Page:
- The Washington Times - Tuesday, October 9, 2001

America has begun to see most issues in pre- and post-Sept. 11 terms. So it is important to view President Bush's request for fast track negotiating authority in the current context.
On Friday, the Trade Subcommittee of the House Ways and Means Committee decided to put off till this week the vote on fast track negotiating authority for Mr. Bush, which limits congressional authority to either approve or reject trade agreements. Many countries whose leaders have de facto fast-track authority are reluctant to negotiate with a U.S. president who lacks this power, fearing that Congress will take apart a deal that took months or years to strike. The trade bill has fallen prey to unfortunate partisan squabbling, which is the last thing the world trading system needs now.
Given attempts by the White House to reach out to the rest of the world in efforts to build a global coalition to combat terrorism, fast-track authority for the president is crucial. Mr. Bush will want to reward those countries that actively aid the international war on terrorism, and a closer trade tie is the best gift the United States can offer, which, in turn, benefits U.S. consumers and exporting companies. For this reason, the trade pact that Mr. Bush and Jordanian King Abdullah II signed in Washington last Friday is a welcome development.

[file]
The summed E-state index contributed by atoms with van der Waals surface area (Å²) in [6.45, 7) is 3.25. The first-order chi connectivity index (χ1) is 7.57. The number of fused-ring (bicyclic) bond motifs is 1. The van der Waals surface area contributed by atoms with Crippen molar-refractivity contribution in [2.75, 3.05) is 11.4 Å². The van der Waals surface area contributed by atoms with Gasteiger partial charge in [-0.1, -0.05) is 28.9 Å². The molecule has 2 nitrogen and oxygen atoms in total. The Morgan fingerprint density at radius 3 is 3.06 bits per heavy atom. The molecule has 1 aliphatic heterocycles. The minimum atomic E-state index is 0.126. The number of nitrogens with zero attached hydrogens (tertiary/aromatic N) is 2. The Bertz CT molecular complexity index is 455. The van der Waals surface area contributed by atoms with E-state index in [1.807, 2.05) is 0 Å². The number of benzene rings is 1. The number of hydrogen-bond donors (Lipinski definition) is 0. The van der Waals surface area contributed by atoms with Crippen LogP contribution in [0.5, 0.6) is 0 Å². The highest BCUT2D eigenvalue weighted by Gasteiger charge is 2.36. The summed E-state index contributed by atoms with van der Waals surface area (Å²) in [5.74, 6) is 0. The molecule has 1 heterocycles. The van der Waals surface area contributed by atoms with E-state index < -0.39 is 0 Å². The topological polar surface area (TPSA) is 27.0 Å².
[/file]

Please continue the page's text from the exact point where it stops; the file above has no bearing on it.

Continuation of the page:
"Obviously, I wish our meeting was under better circumstances, but obviously, we're here to give our full, unequivocal support to you and to the people of America," Mr. Abdullah told Mr. Bush on Friday. "And we will stand by you in these very difficult times. And we are proud of our friendship."
But lawmakers and other supporters of fast track should be careful how they promote the trade promoting authority. While the United States, and indeed the world, appear to be on the precipice of economic recession, free trade agreements shouldn't be looked to as a short-term stimulus. America's economic vitality depends on access to foreign markets, and free trade pacts are a cornerstone of the country's economic development. However, the benefits of free trade agreements are gradual and longer term. Free trade pacts don't have the same effect as a loose monetary or expansionary fiscal policy and can even present challenges for various industries at the outset. Future support for fast track could be undermined, therefore, if what has been promised is not delivered.
Still, the need for fast track is urgent. In the wake of the devastation of Sept. 11's attacks, Mr. Bush has a pressing need to bring new countries into the free trade fold. Furthermore, freer trade with other countries will provide the U.S. economy with its traditional advantages. The World Trade Meeting in Qatar is right around the corner, and the United States should be a world leader at the conference.

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